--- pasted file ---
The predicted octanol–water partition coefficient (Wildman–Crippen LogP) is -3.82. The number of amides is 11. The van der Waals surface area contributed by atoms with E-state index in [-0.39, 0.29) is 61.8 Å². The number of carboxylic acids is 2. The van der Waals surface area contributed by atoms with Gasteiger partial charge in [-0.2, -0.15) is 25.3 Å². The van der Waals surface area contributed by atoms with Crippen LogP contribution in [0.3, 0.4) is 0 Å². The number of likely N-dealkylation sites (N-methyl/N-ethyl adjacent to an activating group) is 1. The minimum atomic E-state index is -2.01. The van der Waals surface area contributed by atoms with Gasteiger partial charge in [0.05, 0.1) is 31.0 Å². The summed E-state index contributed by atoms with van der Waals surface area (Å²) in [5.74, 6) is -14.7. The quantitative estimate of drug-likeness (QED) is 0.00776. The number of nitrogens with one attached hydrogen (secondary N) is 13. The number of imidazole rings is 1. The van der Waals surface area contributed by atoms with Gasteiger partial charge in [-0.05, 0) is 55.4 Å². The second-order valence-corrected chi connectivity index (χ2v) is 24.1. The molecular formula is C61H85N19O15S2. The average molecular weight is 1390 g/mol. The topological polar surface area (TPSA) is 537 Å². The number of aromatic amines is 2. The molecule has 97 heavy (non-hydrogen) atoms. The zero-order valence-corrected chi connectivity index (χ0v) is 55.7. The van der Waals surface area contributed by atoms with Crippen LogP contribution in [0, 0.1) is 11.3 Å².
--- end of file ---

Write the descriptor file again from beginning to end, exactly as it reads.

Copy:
The predicted octanol–water partition coefficient (Wildman–Crippen LogP) is -3.82. The number of amides is 11. The van der Waals surface area contributed by atoms with E-state index in [-0.39, 0.29) is 61.8 Å². The number of carboxylic acids is 2. The van der Waals surface area contributed by atoms with Gasteiger partial charge in [-0.2, -0.15) is 25.3 Å². The van der Waals surface area contributed by atoms with Crippen LogP contribution in [0.3, 0.4) is 0 Å². The number of likely N-dealkylation sites (N-methyl/N-ethyl adjacent to an activating group) is 1. The minimum atomic E-state index is -2.01. The van der Waals surface area contributed by atoms with Gasteiger partial charge in [0.05, 0.1) is 31.0 Å². The summed E-state index contributed by atoms with van der Waals surface area (Å²) in [5.74, 6) is -14.7. The quantitative estimate of drug-likeness (QED) is 0.00776. The number of nitrogens with one attached hydrogen (secondary N) is 13. The number of imidazole rings is 1. The van der Waals surface area contributed by atoms with Gasteiger partial charge in [-0.05, 0) is 55.4 Å². The second-order valence-corrected chi connectivity index (χ2v) is 24.1. The molecular formula is C61H85N19O15S2. The average molecular weight is 1390 g/mol. The topological polar surface area (TPSA) is 537 Å². The number of aromatic amines is 2. The molecule has 97 heavy (non-hydrogen) atoms. The zero-order valence-corrected chi connectivity index (χ0v) is 55.7. The van der Waals surface area contributed by atoms with Crippen LogP contribution in [0, 0.1) is 11.3 Å².